We recently requested a grocery delivery from Ocado in London, and then watched in amazement as the order was delivered right to our door in an electric self-driving “CargoPod” vehicle. Now we’re getting to see the other side of the operation, where a fleet of robots swarm across a grid bigger than a football field, where they complete orders in minutes that would take a human worker hours to fulfill.
Ocado is England’s largest online-only grocery delivery company. It started from the ground up as an online retailer only, so the company had no actual stores to hamper its growth. The robot workers, more than 1,000 of them in all, were developed with the assistance of U.K. manufacturer Tharsus.
To operate efficiently, the robots need to accelerate and decelerate quickly, be able to carry and deliver heavy payloads, and operate for several hours on only a single electric charge.
The vast grid has containers underneath each opening filled with all the products advertised on the Ocado website — more than 50,000 in all. The robots speed across the rails at 13 feet per second, passing within millimeters of each other, retrieving items and ferrying them to a drop-off point on the grid. Human workers underneath then assemble the order and prepare it for delivery.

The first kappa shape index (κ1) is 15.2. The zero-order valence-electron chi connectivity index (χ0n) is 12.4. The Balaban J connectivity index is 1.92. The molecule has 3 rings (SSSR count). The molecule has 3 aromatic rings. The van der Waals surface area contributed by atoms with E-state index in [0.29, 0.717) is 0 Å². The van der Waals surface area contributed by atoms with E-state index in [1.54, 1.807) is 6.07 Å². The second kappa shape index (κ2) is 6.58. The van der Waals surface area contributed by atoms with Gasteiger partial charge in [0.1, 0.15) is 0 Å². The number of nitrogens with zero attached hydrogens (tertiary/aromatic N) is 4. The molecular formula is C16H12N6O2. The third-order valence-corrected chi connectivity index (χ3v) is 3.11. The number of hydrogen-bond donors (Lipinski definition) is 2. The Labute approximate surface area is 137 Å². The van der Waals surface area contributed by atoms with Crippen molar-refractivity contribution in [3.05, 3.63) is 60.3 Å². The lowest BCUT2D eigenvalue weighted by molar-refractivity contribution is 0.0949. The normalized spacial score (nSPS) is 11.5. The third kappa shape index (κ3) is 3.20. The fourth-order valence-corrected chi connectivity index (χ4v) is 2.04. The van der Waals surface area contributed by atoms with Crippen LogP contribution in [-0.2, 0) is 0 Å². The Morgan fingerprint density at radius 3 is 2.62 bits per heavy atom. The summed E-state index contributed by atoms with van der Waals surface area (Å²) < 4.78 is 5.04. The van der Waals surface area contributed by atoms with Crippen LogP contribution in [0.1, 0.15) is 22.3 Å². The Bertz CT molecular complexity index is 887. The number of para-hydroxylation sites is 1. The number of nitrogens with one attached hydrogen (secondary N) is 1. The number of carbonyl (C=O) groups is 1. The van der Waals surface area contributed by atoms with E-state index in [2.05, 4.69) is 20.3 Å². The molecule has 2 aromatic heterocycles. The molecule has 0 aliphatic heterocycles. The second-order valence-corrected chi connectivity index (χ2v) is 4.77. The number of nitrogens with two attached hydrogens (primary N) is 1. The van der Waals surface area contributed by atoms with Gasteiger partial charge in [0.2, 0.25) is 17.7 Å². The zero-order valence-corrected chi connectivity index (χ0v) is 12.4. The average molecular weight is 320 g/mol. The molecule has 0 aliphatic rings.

For restocking, the procedure works in reverse — the robots pick up items from the drop-off point and disseminate them to the appropriate containers.
“The level of performance Ocado can now achieve is a revolution for grocery logistics,” the company says at its website. “The new facility can pick a customer’s order of around 50 items in a few minutes compared to several hours at existing fulfilment centres.”
The basic idea for the automated warehouse came from the shipping industry, Paul Clarke of Ocado told the website co.design, describing how “shipping containers are stacked one on top of one another and then moved around by cranes acting above the stacks.”
It seems like this advanced tech could overcome some of the challenges faced by other online retailers. Because the Ocado system was developed exclusively for grocery delivery, it might face some difficulties transitioning to other industries. That’s why the company is offering it as a service platform, rather than selling the technology outright.
Clarke claims that his company is adding jobs, rather then replacing human professions with robots. Its service is continually expanding, but most of the jobs it’s creating may be in building its massive new automated warehouses.
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